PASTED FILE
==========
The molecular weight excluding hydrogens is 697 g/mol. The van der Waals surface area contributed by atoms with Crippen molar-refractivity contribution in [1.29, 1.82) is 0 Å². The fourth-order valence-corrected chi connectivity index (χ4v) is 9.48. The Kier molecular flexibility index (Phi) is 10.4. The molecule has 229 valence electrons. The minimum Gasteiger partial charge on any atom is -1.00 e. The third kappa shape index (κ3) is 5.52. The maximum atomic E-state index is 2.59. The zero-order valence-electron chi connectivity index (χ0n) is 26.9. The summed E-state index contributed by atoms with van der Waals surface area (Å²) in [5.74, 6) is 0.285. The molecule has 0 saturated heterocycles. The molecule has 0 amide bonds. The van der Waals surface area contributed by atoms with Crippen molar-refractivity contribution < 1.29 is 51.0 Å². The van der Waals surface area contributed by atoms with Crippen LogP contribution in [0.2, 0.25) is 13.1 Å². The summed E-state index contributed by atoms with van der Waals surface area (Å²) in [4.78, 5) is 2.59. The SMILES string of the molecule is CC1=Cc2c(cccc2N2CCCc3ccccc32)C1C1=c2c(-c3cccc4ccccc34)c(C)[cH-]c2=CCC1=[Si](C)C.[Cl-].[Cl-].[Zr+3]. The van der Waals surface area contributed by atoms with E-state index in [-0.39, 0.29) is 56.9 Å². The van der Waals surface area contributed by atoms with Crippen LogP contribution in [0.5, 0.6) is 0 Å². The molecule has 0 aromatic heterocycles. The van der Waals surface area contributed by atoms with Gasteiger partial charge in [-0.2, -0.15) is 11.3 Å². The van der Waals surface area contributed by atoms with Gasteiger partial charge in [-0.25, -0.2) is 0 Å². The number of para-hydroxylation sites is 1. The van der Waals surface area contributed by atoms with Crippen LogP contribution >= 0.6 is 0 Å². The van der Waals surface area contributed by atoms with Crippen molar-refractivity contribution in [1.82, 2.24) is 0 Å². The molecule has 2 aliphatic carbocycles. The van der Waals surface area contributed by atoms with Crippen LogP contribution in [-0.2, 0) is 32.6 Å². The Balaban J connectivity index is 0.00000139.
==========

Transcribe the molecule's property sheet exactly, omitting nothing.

The molecular weight excluding hydrogens is 697 g/mol. The van der Waals surface area contributed by atoms with Crippen molar-refractivity contribution in [1.29, 1.82) is 0 Å². The fourth-order valence-corrected chi connectivity index (χ4v) is 9.48. The Kier molecular flexibility index (Phi) is 10.4. The molecule has 229 valence electrons. The minimum Gasteiger partial charge on any atom is -1.00 e. The third kappa shape index (κ3) is 5.52. The maximum atomic E-state index is 2.59. The zero-order valence-electron chi connectivity index (χ0n) is 26.9. The summed E-state index contributed by atoms with van der Waals surface area (Å²) in [5.74, 6) is 0.285. The molecule has 0 saturated heterocycles. The molecule has 0 amide bonds. The van der Waals surface area contributed by atoms with Crippen molar-refractivity contribution < 1.29 is 51.0 Å². The van der Waals surface area contributed by atoms with Crippen LogP contribution in [0.2, 0.25) is 13.1 Å². The summed E-state index contributed by atoms with van der Waals surface area (Å²) in [4.78, 5) is 2.59. The SMILES string of the molecule is CC1=Cc2c(cccc2N2CCCc3ccccc32)C1C1=c2c(-c3cccc4ccccc34)c(C)[cH-]c2=CCC1=[Si](C)C.[Cl-].[Cl-].[Zr+3]. The van der Waals surface area contributed by atoms with E-state index in [-0.39, 0.29) is 56.9 Å². The van der Waals surface area contributed by atoms with Crippen LogP contribution in [0.5, 0.6) is 0 Å². The molecule has 0 aromatic heterocycles. The van der Waals surface area contributed by atoms with Gasteiger partial charge in [-0.2, -0.15) is 11.3 Å². The van der Waals surface area contributed by atoms with Gasteiger partial charge in [-0.25, -0.2) is 0 Å². The number of para-hydroxylation sites is 1. The van der Waals surface area contributed by atoms with Crippen LogP contribution >= 0.6 is 0 Å². The van der Waals surface area contributed by atoms with Crippen molar-refractivity contribution in [1.82, 2.24) is 0 Å². The molecule has 2 aliphatic carbocycles. The van der Waals surface area contributed by atoms with Crippen LogP contribution in [-0.2, 0) is 32.6 Å². The Balaban J connectivity index is 0.00000139.